- The competent DSP provides input into budget priorities, identifying ways to provide services in a more cost-effective manner.
Area 12: Documentation
The Direct Support Professional is aware of the requirements for documentation in his or her organization and is able to manage these requirements efficiently.
- The competent DSP maintains accurate records, collecting, compiling and evaluating data, and submitting records to appropriate sources in a timely fashion.
- The competent DSP maintains standards of confidentiality and ethical practice.
- The competent DSP learns and remains current with appropriate documentation systems, setting priorities and developing a system to manage documentation.
Area 13: Building and Maintaining Friendships and Relationships
Support the participant in the development of friendships and other relationships.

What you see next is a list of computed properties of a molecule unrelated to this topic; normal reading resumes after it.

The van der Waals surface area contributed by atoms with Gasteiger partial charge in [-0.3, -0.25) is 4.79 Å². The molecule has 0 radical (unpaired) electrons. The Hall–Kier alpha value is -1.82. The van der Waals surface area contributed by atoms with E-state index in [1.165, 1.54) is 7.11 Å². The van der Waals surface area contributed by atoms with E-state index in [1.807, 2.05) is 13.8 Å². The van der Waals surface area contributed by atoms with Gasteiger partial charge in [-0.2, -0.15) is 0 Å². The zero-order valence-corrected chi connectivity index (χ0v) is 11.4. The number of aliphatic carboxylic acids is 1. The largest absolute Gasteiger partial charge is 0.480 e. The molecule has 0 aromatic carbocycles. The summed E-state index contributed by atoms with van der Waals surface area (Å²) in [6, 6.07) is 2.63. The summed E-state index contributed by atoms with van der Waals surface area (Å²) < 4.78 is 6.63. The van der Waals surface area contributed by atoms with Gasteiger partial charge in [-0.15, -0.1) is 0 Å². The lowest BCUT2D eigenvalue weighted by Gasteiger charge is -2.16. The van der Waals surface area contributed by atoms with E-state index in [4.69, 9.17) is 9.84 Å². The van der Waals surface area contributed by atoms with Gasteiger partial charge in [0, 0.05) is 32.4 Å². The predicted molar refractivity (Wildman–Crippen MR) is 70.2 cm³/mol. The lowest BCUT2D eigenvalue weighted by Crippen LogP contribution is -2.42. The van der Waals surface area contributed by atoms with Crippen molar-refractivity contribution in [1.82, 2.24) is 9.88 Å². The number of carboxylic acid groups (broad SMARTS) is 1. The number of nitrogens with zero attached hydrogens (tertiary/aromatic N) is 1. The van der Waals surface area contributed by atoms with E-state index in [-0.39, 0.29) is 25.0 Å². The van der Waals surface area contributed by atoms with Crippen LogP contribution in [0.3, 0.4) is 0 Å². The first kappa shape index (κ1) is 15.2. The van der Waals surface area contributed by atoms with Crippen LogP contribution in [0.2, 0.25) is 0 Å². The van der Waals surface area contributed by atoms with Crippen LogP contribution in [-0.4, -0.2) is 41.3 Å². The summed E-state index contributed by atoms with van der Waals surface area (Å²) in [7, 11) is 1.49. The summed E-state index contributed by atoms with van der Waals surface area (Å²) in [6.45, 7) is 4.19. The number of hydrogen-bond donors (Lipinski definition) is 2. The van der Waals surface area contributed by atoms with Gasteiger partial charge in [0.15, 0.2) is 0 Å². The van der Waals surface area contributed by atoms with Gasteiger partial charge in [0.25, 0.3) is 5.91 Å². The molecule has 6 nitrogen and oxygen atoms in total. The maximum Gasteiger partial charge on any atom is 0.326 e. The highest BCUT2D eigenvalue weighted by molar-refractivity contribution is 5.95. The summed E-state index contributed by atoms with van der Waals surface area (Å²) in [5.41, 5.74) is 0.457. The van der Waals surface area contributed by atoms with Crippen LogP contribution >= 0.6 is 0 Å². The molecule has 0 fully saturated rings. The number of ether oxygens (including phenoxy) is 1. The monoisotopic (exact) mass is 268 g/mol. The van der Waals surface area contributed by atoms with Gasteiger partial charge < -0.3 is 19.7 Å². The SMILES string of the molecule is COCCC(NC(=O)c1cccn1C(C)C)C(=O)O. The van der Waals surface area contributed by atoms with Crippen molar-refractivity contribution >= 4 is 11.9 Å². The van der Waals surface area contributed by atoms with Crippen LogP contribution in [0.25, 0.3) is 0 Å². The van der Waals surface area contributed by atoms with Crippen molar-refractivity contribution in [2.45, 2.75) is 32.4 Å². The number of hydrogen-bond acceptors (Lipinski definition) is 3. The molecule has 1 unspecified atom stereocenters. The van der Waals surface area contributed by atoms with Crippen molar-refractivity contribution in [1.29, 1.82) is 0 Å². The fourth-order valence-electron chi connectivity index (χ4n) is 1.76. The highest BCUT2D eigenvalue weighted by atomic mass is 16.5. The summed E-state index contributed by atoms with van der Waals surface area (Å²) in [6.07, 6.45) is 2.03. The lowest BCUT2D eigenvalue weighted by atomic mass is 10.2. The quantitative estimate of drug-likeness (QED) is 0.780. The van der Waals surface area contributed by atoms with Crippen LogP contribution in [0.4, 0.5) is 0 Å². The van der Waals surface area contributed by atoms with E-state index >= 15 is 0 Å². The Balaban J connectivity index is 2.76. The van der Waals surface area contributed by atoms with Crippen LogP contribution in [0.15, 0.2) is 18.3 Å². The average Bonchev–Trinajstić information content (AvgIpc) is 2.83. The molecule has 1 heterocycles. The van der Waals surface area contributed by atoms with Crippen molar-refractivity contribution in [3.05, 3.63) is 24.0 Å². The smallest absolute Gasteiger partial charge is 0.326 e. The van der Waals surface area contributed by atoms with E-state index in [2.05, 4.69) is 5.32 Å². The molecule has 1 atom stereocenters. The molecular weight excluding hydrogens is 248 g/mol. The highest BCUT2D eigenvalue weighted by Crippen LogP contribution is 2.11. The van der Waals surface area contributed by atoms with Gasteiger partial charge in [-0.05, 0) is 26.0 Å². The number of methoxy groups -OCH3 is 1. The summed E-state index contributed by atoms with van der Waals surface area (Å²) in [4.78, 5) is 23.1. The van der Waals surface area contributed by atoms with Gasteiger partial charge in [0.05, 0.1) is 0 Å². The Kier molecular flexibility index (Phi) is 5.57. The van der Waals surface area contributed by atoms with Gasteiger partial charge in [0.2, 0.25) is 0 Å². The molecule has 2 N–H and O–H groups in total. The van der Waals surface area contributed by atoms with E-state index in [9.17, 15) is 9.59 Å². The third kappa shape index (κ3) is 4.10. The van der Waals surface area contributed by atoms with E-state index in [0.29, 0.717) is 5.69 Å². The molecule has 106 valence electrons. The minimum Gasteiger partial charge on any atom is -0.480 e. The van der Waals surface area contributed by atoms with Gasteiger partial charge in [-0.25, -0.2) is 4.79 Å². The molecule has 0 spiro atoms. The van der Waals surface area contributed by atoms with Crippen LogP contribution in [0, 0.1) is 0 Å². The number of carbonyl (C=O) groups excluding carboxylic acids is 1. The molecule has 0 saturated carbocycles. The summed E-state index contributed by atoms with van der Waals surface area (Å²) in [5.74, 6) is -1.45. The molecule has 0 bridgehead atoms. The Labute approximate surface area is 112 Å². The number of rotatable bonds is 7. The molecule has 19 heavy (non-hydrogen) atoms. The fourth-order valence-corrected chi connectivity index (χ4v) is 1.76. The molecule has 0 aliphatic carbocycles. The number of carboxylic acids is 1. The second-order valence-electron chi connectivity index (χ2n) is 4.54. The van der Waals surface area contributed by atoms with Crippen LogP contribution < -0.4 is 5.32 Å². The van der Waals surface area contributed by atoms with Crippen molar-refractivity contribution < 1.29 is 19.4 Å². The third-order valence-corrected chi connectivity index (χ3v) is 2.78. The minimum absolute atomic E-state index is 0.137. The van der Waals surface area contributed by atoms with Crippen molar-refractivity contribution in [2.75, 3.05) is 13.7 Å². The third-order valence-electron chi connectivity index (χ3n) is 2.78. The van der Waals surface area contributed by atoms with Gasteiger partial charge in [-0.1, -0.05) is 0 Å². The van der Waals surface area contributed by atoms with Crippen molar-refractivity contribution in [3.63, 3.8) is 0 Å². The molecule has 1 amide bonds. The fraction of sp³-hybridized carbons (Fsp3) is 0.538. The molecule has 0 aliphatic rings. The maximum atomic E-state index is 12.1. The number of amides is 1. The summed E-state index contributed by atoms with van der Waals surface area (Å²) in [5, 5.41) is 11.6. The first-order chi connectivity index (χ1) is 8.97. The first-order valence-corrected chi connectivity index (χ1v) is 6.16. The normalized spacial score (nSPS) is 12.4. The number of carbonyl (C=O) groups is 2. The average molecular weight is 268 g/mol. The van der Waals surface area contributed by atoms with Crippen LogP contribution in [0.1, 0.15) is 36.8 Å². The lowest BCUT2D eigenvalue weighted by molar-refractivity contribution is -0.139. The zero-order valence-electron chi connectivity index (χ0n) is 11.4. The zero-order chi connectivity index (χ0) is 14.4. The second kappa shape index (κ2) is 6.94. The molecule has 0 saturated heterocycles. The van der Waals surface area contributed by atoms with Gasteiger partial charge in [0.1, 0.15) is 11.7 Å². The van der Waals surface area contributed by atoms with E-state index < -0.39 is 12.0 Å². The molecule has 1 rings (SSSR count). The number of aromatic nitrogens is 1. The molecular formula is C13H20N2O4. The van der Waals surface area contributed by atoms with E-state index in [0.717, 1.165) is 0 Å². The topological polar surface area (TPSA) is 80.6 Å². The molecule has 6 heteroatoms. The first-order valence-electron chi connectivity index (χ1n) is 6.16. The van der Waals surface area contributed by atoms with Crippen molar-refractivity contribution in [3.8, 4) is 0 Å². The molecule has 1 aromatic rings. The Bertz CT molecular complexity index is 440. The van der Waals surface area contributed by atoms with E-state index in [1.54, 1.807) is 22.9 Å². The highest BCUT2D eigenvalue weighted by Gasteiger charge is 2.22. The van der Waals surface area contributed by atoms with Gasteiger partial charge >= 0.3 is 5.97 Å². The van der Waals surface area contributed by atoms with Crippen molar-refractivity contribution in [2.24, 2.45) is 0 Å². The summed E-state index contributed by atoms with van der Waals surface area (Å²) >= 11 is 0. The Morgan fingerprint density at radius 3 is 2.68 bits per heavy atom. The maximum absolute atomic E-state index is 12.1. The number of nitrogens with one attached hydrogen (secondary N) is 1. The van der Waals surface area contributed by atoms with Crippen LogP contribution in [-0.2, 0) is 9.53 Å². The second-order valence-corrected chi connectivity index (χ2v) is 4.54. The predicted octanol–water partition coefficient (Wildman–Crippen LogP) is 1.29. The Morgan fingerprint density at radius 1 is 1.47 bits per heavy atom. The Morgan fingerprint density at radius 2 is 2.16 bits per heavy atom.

- The competent DSP assists the individual as needed in planning for community activities and events (e.g., making reservation, staff needs, money, materials, accessibility).
- The competent DSP assists the individual as needed in arranging transportation for community events.
- The competent DSP documents community activities and events.
- The competent DSP encourages and assists the individual as needed in facilitating friendships and peer interactions.
- The competent DSP encourages and assists the individual as needed in communication with parents/family (e.g., phone calls, visits, letters).
- The competent DSP implements individual supports regarding community activities.
- The competent DSP provides incentive or motivation for consumer involvement in community outings.
- The competent DSP assists the individual as needed in getting to know and interacting with his/her neighbors.
- The competent DSP encourages and assists the individual as needed in dating.